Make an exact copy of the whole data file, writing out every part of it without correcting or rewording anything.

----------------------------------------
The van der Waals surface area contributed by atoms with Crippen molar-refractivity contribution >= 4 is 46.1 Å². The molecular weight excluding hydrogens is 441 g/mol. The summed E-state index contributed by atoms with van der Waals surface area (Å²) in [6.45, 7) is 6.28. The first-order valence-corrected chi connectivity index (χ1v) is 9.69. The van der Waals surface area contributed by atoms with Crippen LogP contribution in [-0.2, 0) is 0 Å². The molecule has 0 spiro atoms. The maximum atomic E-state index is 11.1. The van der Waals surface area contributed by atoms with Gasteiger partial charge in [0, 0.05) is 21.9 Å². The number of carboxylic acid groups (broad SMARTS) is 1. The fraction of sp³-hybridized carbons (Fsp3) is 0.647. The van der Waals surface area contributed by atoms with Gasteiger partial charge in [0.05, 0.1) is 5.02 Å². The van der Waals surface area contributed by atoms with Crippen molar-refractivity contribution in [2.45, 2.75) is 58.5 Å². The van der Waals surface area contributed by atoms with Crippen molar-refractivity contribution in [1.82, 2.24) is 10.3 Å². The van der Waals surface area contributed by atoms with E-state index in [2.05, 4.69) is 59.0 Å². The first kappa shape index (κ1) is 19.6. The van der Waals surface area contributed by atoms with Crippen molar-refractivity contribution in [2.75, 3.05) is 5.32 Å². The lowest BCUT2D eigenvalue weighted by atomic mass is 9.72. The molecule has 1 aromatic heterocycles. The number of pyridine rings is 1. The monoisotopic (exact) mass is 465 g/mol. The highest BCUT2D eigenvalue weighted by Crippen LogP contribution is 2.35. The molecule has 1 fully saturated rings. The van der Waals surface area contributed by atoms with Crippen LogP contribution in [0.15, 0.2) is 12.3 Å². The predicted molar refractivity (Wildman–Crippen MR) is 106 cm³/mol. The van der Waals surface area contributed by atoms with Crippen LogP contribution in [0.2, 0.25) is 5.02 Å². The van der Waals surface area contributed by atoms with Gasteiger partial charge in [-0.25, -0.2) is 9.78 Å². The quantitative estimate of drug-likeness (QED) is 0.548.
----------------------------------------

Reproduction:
The van der Waals surface area contributed by atoms with Crippen molar-refractivity contribution >= 4 is 46.1 Å². The molecular weight excluding hydrogens is 441 g/mol. The summed E-state index contributed by atoms with van der Waals surface area (Å²) in [6.45, 7) is 6.28. The first-order valence-corrected chi connectivity index (χ1v) is 9.69. The van der Waals surface area contributed by atoms with Crippen LogP contribution in [-0.2, 0) is 0 Å². The molecule has 0 spiro atoms. The maximum atomic E-state index is 11.1. The van der Waals surface area contributed by atoms with Gasteiger partial charge in [0, 0.05) is 21.9 Å². The number of carboxylic acid groups (broad SMARTS) is 1. The fraction of sp³-hybridized carbons (Fsp3) is 0.647. The van der Waals surface area contributed by atoms with Gasteiger partial charge in [0.05, 0.1) is 5.02 Å². The van der Waals surface area contributed by atoms with Crippen molar-refractivity contribution in [2.45, 2.75) is 58.5 Å². The van der Waals surface area contributed by atoms with Crippen molar-refractivity contribution in [1.82, 2.24) is 10.3 Å². The van der Waals surface area contributed by atoms with E-state index in [2.05, 4.69) is 59.0 Å². The first kappa shape index (κ1) is 19.6. The van der Waals surface area contributed by atoms with Crippen molar-refractivity contribution in [2.75, 3.05) is 5.32 Å². The lowest BCUT2D eigenvalue weighted by atomic mass is 9.72. The molecule has 1 aromatic heterocycles. The number of pyridine rings is 1. The monoisotopic (exact) mass is 465 g/mol. The highest BCUT2D eigenvalue weighted by Crippen LogP contribution is 2.35. The molecule has 1 fully saturated rings. The van der Waals surface area contributed by atoms with Crippen LogP contribution in [0.15, 0.2) is 12.3 Å². The predicted molar refractivity (Wildman–Crippen MR) is 106 cm³/mol. The van der Waals surface area contributed by atoms with Crippen LogP contribution in [0.2, 0.25) is 5.02 Å². The van der Waals surface area contributed by atoms with Gasteiger partial charge in [-0.25, -0.2) is 9.78 Å². The quantitative estimate of drug-likeness (QED) is 0.548.